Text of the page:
In the book The Evolution of Fantasy Role-Playing Games (2014), Michael Tresca wrote that while the original monk was a cleric path, the monk (as standardized in Oriental Adventures) "is one of the few classes that have no anchor in Western lore. Crusading knights encountered the assassins, but the monk is a particularly Eastern phenomenon. As a result, the monk's roots were sometimes conflated, such that one set of lead miniatures had Franciscan-style monks posed in martial arts stances".[2]:87–88 Tresca also highlighted that the monk "was inspired by the fictional martial art Sinanju [...] [which] bestowed abilities upon its practitioners that bordered on the fantastic, including the ability to climb walls, dodge bullets, outrun a car, and the like".[2]:87–88

Screen Rant rated the monk class as the 2nd to least powerful class of the base 12 character classes in the 5th edition.[15]

The Gamer rated the 5th edition monk subclass Way Of The Sun Soul as the most awesome subclass out of the 32 new character options in Xanathar’s Guide to Everything.[16]

Gus Wezerek, for FiveThirtyEight, reported that of the 5th edition "class and race combinations per 100,000 characters that players created on D&D Beyond from" August 15 to September 15, 2017, monks were 9th in player creations at 7,892 total. Human (1,946) was the most common racial combination followed by elf (1,349) and then aarakocra (835).[17]

Further reading[edit]

References[edit]

  1. ^ Livingstone, Ian (1982). Dicing with Dragons, An Introduction to Role-Playing Games (Revised ed.). Routledge. ISBN 0-7100-9466-3.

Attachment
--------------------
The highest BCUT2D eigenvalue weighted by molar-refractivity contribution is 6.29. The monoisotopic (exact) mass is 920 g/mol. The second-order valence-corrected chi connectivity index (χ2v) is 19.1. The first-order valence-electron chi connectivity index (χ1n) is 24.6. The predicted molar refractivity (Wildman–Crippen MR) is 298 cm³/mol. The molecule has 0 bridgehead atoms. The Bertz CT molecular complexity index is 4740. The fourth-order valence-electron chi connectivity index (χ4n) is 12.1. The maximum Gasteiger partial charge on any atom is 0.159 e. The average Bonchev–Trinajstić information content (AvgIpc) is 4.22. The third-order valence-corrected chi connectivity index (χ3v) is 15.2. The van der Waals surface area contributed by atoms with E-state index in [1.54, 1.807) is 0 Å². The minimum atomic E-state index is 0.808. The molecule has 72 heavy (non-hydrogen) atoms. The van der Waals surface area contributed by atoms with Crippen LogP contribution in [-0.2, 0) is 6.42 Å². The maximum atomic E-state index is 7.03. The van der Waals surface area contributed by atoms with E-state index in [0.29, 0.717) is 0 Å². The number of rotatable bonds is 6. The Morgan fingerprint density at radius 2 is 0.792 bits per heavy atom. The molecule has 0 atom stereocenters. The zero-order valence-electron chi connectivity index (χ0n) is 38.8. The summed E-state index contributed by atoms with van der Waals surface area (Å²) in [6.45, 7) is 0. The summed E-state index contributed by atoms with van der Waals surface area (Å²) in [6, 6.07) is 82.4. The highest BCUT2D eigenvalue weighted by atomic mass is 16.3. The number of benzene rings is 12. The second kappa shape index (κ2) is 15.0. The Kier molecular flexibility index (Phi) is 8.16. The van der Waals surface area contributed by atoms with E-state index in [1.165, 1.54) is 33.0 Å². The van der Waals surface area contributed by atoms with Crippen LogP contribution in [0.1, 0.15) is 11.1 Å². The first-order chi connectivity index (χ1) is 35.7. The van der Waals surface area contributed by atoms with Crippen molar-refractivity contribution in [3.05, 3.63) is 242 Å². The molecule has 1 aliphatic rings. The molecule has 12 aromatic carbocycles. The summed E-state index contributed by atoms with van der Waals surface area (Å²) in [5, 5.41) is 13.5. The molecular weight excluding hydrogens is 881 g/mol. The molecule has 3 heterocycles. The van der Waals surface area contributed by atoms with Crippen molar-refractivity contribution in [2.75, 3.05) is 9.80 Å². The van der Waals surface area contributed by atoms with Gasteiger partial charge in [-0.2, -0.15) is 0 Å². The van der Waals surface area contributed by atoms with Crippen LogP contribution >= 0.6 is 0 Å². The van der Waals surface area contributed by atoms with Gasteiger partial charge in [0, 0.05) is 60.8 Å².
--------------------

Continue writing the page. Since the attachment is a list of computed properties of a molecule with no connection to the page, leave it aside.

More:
2. ^ a b c Tresca, Michael J. (2014). The Evolution of Fantasy Role-Playing Games. Jefferson, N.C.: McFarland & Co. ISBN 978-0-7864-6009-0. OCLC 697175248.
  3. ^ Appelcline, Shannon. "OD&D Supplement II: Blackmoor (0e) | Product History". Dungeon Masters Guild. Retrieved 2020-11-02.
  4. ^ Turnbull, Don (December 1978 – January 1979). "Open Box: Players Handbook". White Dwarf (review). Games Workshop (10): 17.
  5. ^ a b Schick, Lawrence (1991). Heroic Worlds: A History and Guide to Role-Playing Games. Prometheus Books. pp. 84–85. ISBN 0-87975-653-5.
  6. ^ Ewalt, David M. (2013). Of Dice and Men: The Story of Dungeons & Dragons and the People Who Play It. Scribner. ISBN 978-1-4516-4052-6.
  7. ^ Meyers, Philip. Dragon #53, pp. 7-9.
  8. ^ Gygax, Gary, with David Cook, and François Marcela-Froideval. Oriental Adventures (TSR, 1985)
  9. ^ E. Gary Gygax, "Preface", Oriental Adventures (1st edition, 1986): "In its early development, the D&D game was supplemented by various booklets, and in one of these the monk, inspired by Brian Blume and the book series called The Destroyer, was appended to the characters playable. So too was this cobbled-together martial arts specialist placed into the AD&D game system, even as it was being removed from the D&D game."
  10. ^ Shepherd, Ashley (February 1986). "Open Box: Dungeon Modules". White Dwarf. Games Workshop (74): 9–10. ISSN 0265-8712.
  11. ^ a b "Dungeons & Dragons FAQ". Wizards of the Coast. Archived from the original on 2008-10-03. Retrieved 2008-10-03.
  12. ^ Mike Mearls, Bruce R. Cordell, Robert J. Schwalb (2010). Player's Handbook III Wizards of the Coast. ISBN 978-0-7869-5390-5.
  13. ^ "Keeping it Classy | Dungeons & Dragons". 2014-07-28. Retrieved 2014-09-21.
  14. ^ Turney, Alexandria (2020-11-05). "All 30 D&D Subclasses In Tasha's Cauldron Of Everything". ScreenRant. Retrieved 2020-11-06.
  15. ^ "Dungeons And Dragons: Ranking All Of The Base Classes, From Least To Most Powerful". ScreenRant. 2019-02-14. Retrieved 2019-11-26.
  16. ^ "10 Awesome Subclasses From Xanathar's Guide To Everything (D&D Expansion)". TheGamer. 2019-08-07. Retrieved 2019-11-26.
  17. ^ Wezerek, Gus (2017-10-12). "Is Your D&D Character Rare?". FiveThirtyEight. Retrieved 2019-11-26.

External links[edit]